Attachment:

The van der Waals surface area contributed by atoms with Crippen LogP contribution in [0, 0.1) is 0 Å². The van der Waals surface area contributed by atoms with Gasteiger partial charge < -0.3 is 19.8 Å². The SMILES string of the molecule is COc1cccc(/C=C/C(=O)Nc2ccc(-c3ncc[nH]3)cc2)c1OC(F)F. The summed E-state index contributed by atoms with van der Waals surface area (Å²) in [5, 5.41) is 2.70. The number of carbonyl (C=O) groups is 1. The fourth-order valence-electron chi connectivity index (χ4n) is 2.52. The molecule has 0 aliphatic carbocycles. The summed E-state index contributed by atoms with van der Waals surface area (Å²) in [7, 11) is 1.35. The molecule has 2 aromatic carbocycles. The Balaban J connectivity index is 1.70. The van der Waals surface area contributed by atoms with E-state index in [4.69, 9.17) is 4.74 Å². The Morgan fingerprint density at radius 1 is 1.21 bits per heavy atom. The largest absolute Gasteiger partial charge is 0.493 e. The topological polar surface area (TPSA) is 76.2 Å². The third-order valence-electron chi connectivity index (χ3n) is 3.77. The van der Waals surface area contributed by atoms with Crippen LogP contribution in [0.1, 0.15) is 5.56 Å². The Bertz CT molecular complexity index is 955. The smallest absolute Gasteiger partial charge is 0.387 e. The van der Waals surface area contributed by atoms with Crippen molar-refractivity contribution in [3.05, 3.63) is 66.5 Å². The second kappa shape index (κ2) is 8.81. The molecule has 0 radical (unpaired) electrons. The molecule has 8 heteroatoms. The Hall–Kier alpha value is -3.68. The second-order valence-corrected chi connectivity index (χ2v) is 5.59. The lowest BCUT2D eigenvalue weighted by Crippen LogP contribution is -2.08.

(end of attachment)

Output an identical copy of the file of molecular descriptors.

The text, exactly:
The van der Waals surface area contributed by atoms with Crippen LogP contribution in [0, 0.1) is 0 Å². The van der Waals surface area contributed by atoms with Gasteiger partial charge < -0.3 is 19.8 Å². The SMILES string of the molecule is COc1cccc(/C=C/C(=O)Nc2ccc(-c3ncc[nH]3)cc2)c1OC(F)F. The summed E-state index contributed by atoms with van der Waals surface area (Å²) in [5, 5.41) is 2.70. The number of carbonyl (C=O) groups is 1. The fourth-order valence-electron chi connectivity index (χ4n) is 2.52. The molecule has 0 aliphatic carbocycles. The summed E-state index contributed by atoms with van der Waals surface area (Å²) in [7, 11) is 1.35. The molecule has 2 aromatic carbocycles. The Balaban J connectivity index is 1.70. The van der Waals surface area contributed by atoms with E-state index in [4.69, 9.17) is 4.74 Å². The Morgan fingerprint density at radius 1 is 1.21 bits per heavy atom. The largest absolute Gasteiger partial charge is 0.493 e. The topological polar surface area (TPSA) is 76.2 Å². The third-order valence-electron chi connectivity index (χ3n) is 3.77. The van der Waals surface area contributed by atoms with Crippen LogP contribution in [0.1, 0.15) is 5.56 Å². The Bertz CT molecular complexity index is 955. The smallest absolute Gasteiger partial charge is 0.387 e. The van der Waals surface area contributed by atoms with Crippen molar-refractivity contribution in [3.05, 3.63) is 66.5 Å². The second kappa shape index (κ2) is 8.81. The molecule has 0 radical (unpaired) electrons. The molecule has 8 heteroatoms. The Hall–Kier alpha value is -3.68. The second-order valence-corrected chi connectivity index (χ2v) is 5.59. The lowest BCUT2D eigenvalue weighted by Crippen LogP contribution is -2.08.